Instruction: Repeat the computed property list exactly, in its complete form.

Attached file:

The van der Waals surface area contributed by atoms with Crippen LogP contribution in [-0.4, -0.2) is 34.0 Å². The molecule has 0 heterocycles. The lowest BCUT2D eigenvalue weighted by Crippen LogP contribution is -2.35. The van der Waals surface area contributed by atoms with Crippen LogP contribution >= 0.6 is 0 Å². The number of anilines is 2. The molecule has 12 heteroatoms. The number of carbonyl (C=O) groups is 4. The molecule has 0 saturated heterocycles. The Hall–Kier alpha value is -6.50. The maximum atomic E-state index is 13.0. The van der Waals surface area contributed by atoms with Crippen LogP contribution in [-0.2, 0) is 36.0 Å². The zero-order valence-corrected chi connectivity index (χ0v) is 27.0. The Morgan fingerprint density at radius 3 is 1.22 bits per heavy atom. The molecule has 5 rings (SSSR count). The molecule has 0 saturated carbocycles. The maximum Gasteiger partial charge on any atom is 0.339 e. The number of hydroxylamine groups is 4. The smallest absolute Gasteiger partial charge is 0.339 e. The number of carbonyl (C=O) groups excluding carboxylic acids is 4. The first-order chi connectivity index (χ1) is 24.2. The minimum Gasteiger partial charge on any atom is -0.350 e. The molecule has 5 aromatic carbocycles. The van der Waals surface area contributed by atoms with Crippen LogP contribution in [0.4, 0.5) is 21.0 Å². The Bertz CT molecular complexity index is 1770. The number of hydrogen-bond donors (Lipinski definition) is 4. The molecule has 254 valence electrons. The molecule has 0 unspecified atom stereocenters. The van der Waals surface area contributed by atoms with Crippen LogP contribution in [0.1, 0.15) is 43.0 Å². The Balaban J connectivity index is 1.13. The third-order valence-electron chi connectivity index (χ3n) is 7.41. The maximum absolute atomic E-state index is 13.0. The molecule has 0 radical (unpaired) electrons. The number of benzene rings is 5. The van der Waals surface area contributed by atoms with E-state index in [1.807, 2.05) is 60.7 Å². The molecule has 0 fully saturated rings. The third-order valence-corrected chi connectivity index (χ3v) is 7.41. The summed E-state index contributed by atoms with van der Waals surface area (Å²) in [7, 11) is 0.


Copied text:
The van der Waals surface area contributed by atoms with Crippen LogP contribution in [-0.4, -0.2) is 34.0 Å². The molecule has 0 heterocycles. The lowest BCUT2D eigenvalue weighted by Crippen LogP contribution is -2.35. The van der Waals surface area contributed by atoms with Crippen LogP contribution >= 0.6 is 0 Å². The number of anilines is 2. The molecule has 12 heteroatoms. The number of carbonyl (C=O) groups is 4. The molecule has 0 saturated heterocycles. The Hall–Kier alpha value is -6.50. The maximum atomic E-state index is 13.0. The van der Waals surface area contributed by atoms with Crippen LogP contribution in [-0.2, 0) is 36.0 Å². The zero-order valence-corrected chi connectivity index (χ0v) is 27.0. The Morgan fingerprint density at radius 3 is 1.22 bits per heavy atom. The molecule has 5 rings (SSSR count). The molecule has 0 saturated carbocycles. The maximum Gasteiger partial charge on any atom is 0.339 e. The number of hydroxylamine groups is 4. The smallest absolute Gasteiger partial charge is 0.339 e. The number of carbonyl (C=O) groups excluding carboxylic acids is 4. The first-order chi connectivity index (χ1) is 24.2. The minimum Gasteiger partial charge on any atom is -0.350 e. The molecule has 5 aromatic carbocycles. The van der Waals surface area contributed by atoms with Crippen LogP contribution in [0.4, 0.5) is 21.0 Å². The Bertz CT molecular complexity index is 1770. The number of hydrogen-bond donors (Lipinski definition) is 4. The molecule has 254 valence electrons. The molecule has 0 unspecified atom stereocenters. The van der Waals surface area contributed by atoms with Crippen LogP contribution in [0.1, 0.15) is 43.0 Å². The Balaban J connectivity index is 1.13. The third-order valence-electron chi connectivity index (χ3n) is 7.41. The maximum absolute atomic E-state index is 13.0. The molecule has 0 radical (unpaired) electrons. The number of benzene rings is 5. The van der Waals surface area contributed by atoms with E-state index in [1.807, 2.05) is 60.7 Å². The molecule has 0 fully saturated rings. The third-order valence-corrected chi connectivity index (χ3v) is 7.41. The summed E-state index contributed by atoms with van der Waals surface area (Å²) in [7, 11) is 0.